You can also visualize eating healthful quality food, but if you walk into a greasy fast-food joint, it’s going to be tough to follow through. So, here’s how you can gain control no matter the situation.
As you go to bed tonight, you may think that you’ll get up early tomorrow morning and exercise. You put out your exercise clothes, your shoes, and your Fitbit. You sleep soundly knowing that tomorrow you’ll finally begin an exercise program. Your alarm goes off, you push “snooze,” and it’s all over. What went wrong?
Well, thinking about something isn’t the same as using visualization. For example, today, you think you’ll eat a salad for lunch. You get together with your crew and stop at a restaurant and order a burger and fries. You knew you had thought about having a salad, but everyone else ordered sandwiches and fries, so you did too. Why did that happen?
In terms of visualizing, you only dealt with seeing the outcome, which was you eating a salad or exercising. Thinking about something but having no plan in place means you can see the wonderful outcome that doesn’t come to fruition.
Here’s how it might work better: Once you decide you are going to have a salad for lunch, start visualizing how it’s going to play out. See yourself going into a restaurant and picking up the menu. Go directly to the salad options and choose one that appeals to you. You look at the dressing options and pick one that appeals to you and fits in with your calorie intake goal. You see yourself telling the server what you want. The server then brings it to your table, and you see yourself eating it. You feel the crispness of the greens and taste the acidity of the tomato. You notice the contrasting textures and complimentary flavors and note how satisfying they are. After a few bites, you begin to feel full; you’re comfortable with your choice, and you feel good.
OK, that’s sort of how visualization works. I say “sort of” because this simplified scenario doesn’t take in all of the extraneous people and distractions that will conspire to knock you off the course you saw for yourself. In the lunch scenario, there will be crew members who will order burgers and fries. There always seems to be that one guy who gives grief to anyone who tries to eat healthy. Maybe he didn’t go to the restaurant you had envisioned, and that throws you off. There are always things happening that you didn’t figure on; this is where nonsituation specific visualization comes in.
You can’t possibly anticipate every situation in which you might find yourself; there are just too many possibilities. What you can do is visualize how you will respond in high-stress or dangerous environments, regardless of their cause. These situations might include fires, accidents, injured people, or lunch. They might include sleep deprivation or having to operate in cold or extremely hot environments. Perhaps it’s dealing with angry or panicked people in terrible situations—whatever causes you anxiety. In all these examples, visualize performing in a positive way. This means visualizing the perfect performance of your skills. Controlling your emotions so that you can think clearly and always visualizing yourself performing to the best of your abilities.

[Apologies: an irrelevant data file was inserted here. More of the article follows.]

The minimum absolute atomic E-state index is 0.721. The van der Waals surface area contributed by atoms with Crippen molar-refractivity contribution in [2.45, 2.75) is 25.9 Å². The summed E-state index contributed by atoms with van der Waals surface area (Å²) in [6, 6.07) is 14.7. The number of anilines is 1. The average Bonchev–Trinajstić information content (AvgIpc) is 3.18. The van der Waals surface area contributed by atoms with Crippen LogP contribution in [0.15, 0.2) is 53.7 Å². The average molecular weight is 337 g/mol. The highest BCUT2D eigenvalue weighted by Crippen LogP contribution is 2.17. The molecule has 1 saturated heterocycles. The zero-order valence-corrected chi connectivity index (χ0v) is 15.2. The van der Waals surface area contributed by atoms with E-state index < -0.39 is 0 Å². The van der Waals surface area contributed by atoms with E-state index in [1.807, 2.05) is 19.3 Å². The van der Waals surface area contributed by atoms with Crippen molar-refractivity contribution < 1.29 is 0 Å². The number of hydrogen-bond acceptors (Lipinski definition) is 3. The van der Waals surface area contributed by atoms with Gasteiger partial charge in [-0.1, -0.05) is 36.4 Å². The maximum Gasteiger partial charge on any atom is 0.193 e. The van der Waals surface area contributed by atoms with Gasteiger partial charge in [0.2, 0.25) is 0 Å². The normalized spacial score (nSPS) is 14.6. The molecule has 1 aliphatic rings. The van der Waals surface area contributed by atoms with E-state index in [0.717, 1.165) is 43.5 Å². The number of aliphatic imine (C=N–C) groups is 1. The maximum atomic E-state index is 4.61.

Coupled with training and practice, proper visualization techniques will enable you to be better prepared to deal with whatever your job or life throws at you. Nothing will take you by surprise because you’ve already seen yourself prepared, proficient, calm, and confident in every situation.
So, practice visualization regularly; it’s a very calming meditation with real-time benefits. Do this every morning and every night. Before every new experience, and before something you’ve already done 1,000 times.
With proper training, preparation, and positive visualization you’ll always be ready to perform at the top of your game…
…because in your mind, you already have.
Michael Krueger is an NSCA-certified personal trainer. He got his start in fitness training while serving in the United States Coast Guard. He works with firefighters and others in and around Madison, Wisconsin. He is available to fire departments, civic organizations, and athletic teams for training, consulting, and speaking engagements. He has published numerous articles on fitness, health, and the mind-body connection and was a featured speaker at the IAFC’s FRI 2009 Health Day in Dallas, Texas. E-mail him at [email protected]